Fromage frais. Adam Sandler. Lidl. What do these three have in common?
The answer is probably very little, though as human beings we are endowed with an evolved capacity to seek patterns and purpose in the world, so you may have seen a connection. This capacity (looking for purpose where there may be none), argues Deborah Kelemen, is a universal human propensity, especially prominent in children. She argues that this means that children may be particularly receptive to belief in a creator God for this very reason.
What other evolved capacities guide our behaviour? Why should we care about the evolution of our brains, and what could it allow us to understand about culture? Can we look at archaeological evidence to understand our brains? Do the answers to these questions have implications for how we should organise our academic disciplines?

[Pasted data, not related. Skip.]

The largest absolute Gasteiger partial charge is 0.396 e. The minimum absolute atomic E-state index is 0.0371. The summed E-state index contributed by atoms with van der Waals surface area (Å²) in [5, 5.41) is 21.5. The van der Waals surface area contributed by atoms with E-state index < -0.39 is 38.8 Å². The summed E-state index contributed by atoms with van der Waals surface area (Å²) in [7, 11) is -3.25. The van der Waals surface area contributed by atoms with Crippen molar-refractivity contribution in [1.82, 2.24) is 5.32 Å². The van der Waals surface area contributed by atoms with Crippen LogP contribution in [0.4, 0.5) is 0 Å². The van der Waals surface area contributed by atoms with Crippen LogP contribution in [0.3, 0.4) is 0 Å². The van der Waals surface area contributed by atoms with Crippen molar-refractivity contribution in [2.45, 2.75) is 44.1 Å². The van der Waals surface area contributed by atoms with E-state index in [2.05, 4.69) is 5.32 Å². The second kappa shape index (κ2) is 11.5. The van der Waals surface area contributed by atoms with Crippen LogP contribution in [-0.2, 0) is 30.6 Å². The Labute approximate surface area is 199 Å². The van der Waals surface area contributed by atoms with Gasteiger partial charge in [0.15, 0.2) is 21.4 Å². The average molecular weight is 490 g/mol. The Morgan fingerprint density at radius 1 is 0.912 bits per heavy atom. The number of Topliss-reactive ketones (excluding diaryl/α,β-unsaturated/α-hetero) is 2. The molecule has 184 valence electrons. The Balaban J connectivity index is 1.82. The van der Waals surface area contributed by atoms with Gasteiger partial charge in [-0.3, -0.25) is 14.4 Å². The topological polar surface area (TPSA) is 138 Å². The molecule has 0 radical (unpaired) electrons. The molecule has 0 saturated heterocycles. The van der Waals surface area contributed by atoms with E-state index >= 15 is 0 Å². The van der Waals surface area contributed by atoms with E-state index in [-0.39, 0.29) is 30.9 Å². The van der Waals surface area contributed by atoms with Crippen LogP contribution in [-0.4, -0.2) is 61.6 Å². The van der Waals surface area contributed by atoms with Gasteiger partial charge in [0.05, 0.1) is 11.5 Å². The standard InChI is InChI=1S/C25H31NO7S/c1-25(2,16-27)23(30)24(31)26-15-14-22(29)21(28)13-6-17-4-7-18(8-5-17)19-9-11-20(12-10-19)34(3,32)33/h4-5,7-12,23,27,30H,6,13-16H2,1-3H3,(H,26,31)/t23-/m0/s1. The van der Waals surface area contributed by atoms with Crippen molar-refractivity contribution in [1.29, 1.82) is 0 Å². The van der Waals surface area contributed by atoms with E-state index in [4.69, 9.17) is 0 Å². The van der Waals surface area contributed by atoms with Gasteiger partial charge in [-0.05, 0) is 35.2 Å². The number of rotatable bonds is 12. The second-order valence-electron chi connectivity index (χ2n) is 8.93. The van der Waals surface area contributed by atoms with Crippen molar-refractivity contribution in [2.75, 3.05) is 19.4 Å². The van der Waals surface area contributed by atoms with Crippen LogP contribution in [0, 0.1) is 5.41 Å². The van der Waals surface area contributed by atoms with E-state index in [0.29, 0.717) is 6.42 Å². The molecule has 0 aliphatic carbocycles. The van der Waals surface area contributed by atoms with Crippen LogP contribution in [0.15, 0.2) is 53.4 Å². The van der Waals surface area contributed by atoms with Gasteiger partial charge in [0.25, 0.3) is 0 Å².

If you’re interested in learning more about this theory, and other proposals, from some prominent academics in the field in this article from 2015 at Live Science. For a more advanced piece of writing, have a look at this recent academic article written for ‘Behavioural and Brain Sciences’ in 2016.
Students who are looking to apply for any subject which seeks to understand human behaviour and culture from social or biological perspectives (including PBS, HSPS, Human Sciences, Archaeology and Anthropology, Theology, and Experimental Psychology)should consider how evolved capacities affect decision-making in adults. Students for any subject looking to enhance their critical thinking skills, read the article and try to determine the main lines of argument and evidence used by the authors.
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